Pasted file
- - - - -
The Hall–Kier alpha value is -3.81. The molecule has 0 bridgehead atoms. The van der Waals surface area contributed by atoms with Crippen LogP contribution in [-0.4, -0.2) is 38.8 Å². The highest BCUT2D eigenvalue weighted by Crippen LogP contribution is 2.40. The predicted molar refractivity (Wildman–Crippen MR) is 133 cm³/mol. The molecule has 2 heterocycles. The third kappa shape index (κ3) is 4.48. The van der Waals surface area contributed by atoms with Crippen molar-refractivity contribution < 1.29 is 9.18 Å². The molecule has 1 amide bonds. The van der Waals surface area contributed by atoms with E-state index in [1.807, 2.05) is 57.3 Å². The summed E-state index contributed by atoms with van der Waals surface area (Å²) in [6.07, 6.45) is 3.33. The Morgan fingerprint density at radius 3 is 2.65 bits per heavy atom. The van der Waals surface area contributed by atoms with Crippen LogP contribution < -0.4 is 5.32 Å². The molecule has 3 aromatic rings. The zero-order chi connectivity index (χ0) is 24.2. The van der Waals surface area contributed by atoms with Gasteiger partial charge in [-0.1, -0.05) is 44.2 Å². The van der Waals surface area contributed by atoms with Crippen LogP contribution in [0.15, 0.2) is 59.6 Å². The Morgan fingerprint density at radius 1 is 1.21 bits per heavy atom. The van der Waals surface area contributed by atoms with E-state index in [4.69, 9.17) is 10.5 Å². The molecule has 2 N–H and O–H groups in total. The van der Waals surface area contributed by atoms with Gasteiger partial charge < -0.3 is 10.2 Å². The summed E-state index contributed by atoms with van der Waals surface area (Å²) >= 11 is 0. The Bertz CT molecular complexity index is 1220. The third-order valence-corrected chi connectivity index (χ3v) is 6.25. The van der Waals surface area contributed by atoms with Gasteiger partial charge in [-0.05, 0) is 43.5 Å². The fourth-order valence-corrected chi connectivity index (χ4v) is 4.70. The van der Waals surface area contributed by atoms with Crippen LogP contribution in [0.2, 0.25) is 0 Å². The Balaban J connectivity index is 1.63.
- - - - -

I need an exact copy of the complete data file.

The Hall–Kier alpha value is -3.81. The molecule has 0 bridgehead atoms. The van der Waals surface area contributed by atoms with Crippen LogP contribution in [-0.4, -0.2) is 38.8 Å². The highest BCUT2D eigenvalue weighted by Crippen LogP contribution is 2.40. The predicted molar refractivity (Wildman–Crippen MR) is 133 cm³/mol. The molecule has 2 heterocycles. The third kappa shape index (κ3) is 4.48. The van der Waals surface area contributed by atoms with Crippen molar-refractivity contribution < 1.29 is 9.18 Å². The molecule has 1 amide bonds. The van der Waals surface area contributed by atoms with E-state index in [1.807, 2.05) is 57.3 Å². The summed E-state index contributed by atoms with van der Waals surface area (Å²) in [6.07, 6.45) is 3.33. The Morgan fingerprint density at radius 3 is 2.65 bits per heavy atom. The van der Waals surface area contributed by atoms with Crippen LogP contribution < -0.4 is 5.32 Å². The molecule has 3 aromatic rings. The zero-order chi connectivity index (χ0) is 24.2. The van der Waals surface area contributed by atoms with Gasteiger partial charge in [-0.1, -0.05) is 44.2 Å². The van der Waals surface area contributed by atoms with Crippen LogP contribution in [0.15, 0.2) is 59.6 Å². The Morgan fingerprint density at radius 1 is 1.21 bits per heavy atom. The van der Waals surface area contributed by atoms with E-state index in [4.69, 9.17) is 10.5 Å². The molecule has 2 N–H and O–H groups in total. The van der Waals surface area contributed by atoms with Gasteiger partial charge < -0.3 is 10.2 Å². The summed E-state index contributed by atoms with van der Waals surface area (Å²) >= 11 is 0. The Bertz CT molecular complexity index is 1220. The third-order valence-corrected chi connectivity index (χ3v) is 6.25. The van der Waals surface area contributed by atoms with Gasteiger partial charge in [-0.05, 0) is 43.5 Å². The fourth-order valence-corrected chi connectivity index (χ4v) is 4.70. The van der Waals surface area contributed by atoms with Crippen LogP contribution in [0.2, 0.25) is 0 Å². The Balaban J connectivity index is 1.63.